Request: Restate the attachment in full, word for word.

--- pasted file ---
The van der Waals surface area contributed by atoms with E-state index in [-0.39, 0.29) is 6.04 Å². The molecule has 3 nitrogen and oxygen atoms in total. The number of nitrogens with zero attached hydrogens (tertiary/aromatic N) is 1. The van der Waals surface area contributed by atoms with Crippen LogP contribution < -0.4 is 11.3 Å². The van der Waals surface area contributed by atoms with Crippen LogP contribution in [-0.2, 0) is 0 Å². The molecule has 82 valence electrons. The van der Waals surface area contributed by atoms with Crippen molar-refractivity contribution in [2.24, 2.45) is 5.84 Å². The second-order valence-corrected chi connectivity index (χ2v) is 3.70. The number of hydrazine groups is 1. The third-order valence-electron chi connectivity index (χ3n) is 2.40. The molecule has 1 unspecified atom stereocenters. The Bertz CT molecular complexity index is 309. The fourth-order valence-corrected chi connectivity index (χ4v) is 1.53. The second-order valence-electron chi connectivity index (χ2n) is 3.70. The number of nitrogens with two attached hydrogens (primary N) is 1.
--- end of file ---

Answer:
The van der Waals surface area contributed by atoms with E-state index in [-0.39, 0.29) is 6.04 Å². The molecule has 3 nitrogen and oxygen atoms in total. The number of nitrogens with zero attached hydrogens (tertiary/aromatic N) is 1. The van der Waals surface area contributed by atoms with Crippen LogP contribution < -0.4 is 11.3 Å². The van der Waals surface area contributed by atoms with Crippen LogP contribution in [-0.2, 0) is 0 Å². The molecule has 82 valence electrons. The van der Waals surface area contributed by atoms with Crippen molar-refractivity contribution in [2.24, 2.45) is 5.84 Å². The second-order valence-corrected chi connectivity index (χ2v) is 3.70. The number of hydrazine groups is 1. The third-order valence-electron chi connectivity index (χ3n) is 2.40. The molecule has 1 unspecified atom stereocenters. The Bertz CT molecular complexity index is 309. The fourth-order valence-corrected chi connectivity index (χ4v) is 1.53. The second-order valence-electron chi connectivity index (χ2n) is 3.70. The number of nitrogens with two attached hydrogens (primary N) is 1.